In June 2016 I travelled to Brussels and presented my petition asking the European Parliament to intervene and ensure thousands of British citizens like me and my family could vote in the European Referendum. We live in Spain and after 15 years residence out of the UK we had our right to vote in general elections removed. David Cameron’s government had promised to repeal this law but decided not to do so or to include us in the referendum franchise. The opposition did not carry any amendments to the Referendum law and the support from the European Parliament’s petitions committee came too late. Two weeks later the referendum was held and the vote to leave was confirmed. I maintain this was not a democratic vote on the basis that so many British citizens were denied a vote. There is also a valid argument that EU citizens long term resident in Britain should have been given a vote as Irish and Commonwealth citizens living in the UK were.

I also have serious and continuing misgivings about the campaign believing the people were misled, manipulated and at times lied to about the consequences of a leave vote. Experts and factual information was ridiculed allowing decisions to be formed on the basis of slogans and good wishes. The unravelling evidence of election propaganda and the use of hidden funds and dark advertising is also worrying and should be further investigated. Now we find out that not only did the Government not do any pre-referendum analysis of the consequences of leaving the EU but 18 months after the vote and 9 months after triggering Article 50 it has admitted that there are still no impact assessments on the effects of Brexit on all the major sectors of the economy, research, agriculture and education. It has also been revealed that the Cabinet itself has not even discussed yet the kind of deal they imagine they may reach. The ostrich approach to Ireland and the border is an example of the most dangerous ‘it will be ok’ lack of planning and foresight, which is playing with peoples lives and futures.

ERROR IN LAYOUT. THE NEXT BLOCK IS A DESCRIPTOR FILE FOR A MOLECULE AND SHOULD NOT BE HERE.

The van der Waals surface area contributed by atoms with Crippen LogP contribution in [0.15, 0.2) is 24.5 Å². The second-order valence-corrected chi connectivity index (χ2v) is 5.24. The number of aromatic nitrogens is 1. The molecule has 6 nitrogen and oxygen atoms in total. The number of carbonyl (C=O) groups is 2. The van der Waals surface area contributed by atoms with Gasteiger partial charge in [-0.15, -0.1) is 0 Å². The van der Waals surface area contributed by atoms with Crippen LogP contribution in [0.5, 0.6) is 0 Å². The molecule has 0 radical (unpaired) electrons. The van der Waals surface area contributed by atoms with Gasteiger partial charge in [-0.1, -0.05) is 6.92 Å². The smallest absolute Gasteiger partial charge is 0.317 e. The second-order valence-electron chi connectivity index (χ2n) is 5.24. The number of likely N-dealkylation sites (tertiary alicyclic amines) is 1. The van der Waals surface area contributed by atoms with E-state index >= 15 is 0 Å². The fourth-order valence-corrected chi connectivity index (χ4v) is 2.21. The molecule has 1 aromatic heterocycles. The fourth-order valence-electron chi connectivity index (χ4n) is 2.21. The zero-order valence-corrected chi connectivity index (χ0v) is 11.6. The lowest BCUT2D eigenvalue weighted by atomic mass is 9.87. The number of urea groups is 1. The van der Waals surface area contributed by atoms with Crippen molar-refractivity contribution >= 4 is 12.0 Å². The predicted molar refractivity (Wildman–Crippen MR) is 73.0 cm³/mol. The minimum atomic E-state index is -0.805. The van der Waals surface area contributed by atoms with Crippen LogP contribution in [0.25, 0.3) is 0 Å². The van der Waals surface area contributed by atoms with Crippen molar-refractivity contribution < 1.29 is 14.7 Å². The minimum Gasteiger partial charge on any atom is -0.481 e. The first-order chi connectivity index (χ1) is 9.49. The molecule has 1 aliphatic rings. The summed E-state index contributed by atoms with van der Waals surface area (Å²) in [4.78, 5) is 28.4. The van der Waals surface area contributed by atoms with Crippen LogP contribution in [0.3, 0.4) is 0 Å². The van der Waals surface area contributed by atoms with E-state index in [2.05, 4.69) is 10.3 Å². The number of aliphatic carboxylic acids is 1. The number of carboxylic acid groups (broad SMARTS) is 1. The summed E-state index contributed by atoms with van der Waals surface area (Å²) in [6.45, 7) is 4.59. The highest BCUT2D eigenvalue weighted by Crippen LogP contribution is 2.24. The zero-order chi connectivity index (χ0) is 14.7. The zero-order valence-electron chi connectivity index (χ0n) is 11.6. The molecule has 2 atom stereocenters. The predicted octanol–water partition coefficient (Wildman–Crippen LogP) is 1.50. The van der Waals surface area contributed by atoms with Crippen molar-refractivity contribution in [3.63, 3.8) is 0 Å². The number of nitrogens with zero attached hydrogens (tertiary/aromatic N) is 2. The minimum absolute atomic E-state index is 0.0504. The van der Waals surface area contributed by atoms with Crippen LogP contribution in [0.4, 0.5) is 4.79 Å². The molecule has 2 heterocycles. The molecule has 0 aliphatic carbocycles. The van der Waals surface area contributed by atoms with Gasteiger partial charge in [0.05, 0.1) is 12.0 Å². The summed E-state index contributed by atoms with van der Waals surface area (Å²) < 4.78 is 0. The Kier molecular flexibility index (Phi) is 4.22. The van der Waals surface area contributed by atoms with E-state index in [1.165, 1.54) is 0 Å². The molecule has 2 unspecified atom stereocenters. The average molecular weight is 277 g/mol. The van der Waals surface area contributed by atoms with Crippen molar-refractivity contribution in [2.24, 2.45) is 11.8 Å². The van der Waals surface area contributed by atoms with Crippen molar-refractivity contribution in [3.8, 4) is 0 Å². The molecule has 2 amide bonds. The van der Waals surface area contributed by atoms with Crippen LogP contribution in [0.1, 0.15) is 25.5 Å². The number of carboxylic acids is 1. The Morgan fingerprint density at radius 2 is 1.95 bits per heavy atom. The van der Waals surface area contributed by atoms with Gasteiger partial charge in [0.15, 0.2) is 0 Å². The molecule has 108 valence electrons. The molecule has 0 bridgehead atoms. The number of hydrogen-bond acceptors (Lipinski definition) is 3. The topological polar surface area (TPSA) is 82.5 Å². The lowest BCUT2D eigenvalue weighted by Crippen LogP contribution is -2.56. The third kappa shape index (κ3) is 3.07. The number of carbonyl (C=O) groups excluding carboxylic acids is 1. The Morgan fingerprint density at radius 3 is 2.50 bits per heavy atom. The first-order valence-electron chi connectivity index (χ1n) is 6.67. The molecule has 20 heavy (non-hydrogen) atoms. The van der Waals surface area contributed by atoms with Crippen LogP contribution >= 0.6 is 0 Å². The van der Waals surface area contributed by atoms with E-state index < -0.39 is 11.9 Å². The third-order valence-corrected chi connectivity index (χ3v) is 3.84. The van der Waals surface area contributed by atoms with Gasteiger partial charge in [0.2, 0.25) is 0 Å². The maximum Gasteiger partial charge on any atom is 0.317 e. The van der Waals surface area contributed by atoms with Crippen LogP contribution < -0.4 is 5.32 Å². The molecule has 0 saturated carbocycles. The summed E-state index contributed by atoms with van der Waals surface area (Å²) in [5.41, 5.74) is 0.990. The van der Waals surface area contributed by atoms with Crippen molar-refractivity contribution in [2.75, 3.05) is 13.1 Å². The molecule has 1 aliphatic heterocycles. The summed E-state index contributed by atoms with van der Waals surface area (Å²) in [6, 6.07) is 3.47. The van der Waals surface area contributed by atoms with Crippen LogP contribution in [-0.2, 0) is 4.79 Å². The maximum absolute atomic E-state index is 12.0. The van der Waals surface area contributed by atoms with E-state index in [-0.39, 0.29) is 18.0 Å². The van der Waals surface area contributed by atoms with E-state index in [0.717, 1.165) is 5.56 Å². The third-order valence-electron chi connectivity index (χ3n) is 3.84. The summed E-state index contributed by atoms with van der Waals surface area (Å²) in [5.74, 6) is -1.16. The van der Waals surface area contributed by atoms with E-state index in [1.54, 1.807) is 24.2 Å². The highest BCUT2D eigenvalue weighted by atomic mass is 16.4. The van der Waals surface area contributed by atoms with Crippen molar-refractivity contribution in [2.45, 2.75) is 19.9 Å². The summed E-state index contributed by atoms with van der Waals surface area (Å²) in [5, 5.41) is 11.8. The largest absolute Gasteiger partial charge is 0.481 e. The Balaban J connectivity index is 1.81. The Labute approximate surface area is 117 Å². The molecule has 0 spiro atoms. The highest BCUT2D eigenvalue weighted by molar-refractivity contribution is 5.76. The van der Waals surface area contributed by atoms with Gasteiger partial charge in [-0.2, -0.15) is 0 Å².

This is both incredible and terrifying. The most severe threat to the nation’s future being negotiated without any plan and with the control of a few ideological fanatics seemingly in charge of a weak government and an opposition which has yet to offer any real brake on the seemingly inevitable crash to a ‘no deal’, talked up and even desired by the hardliners.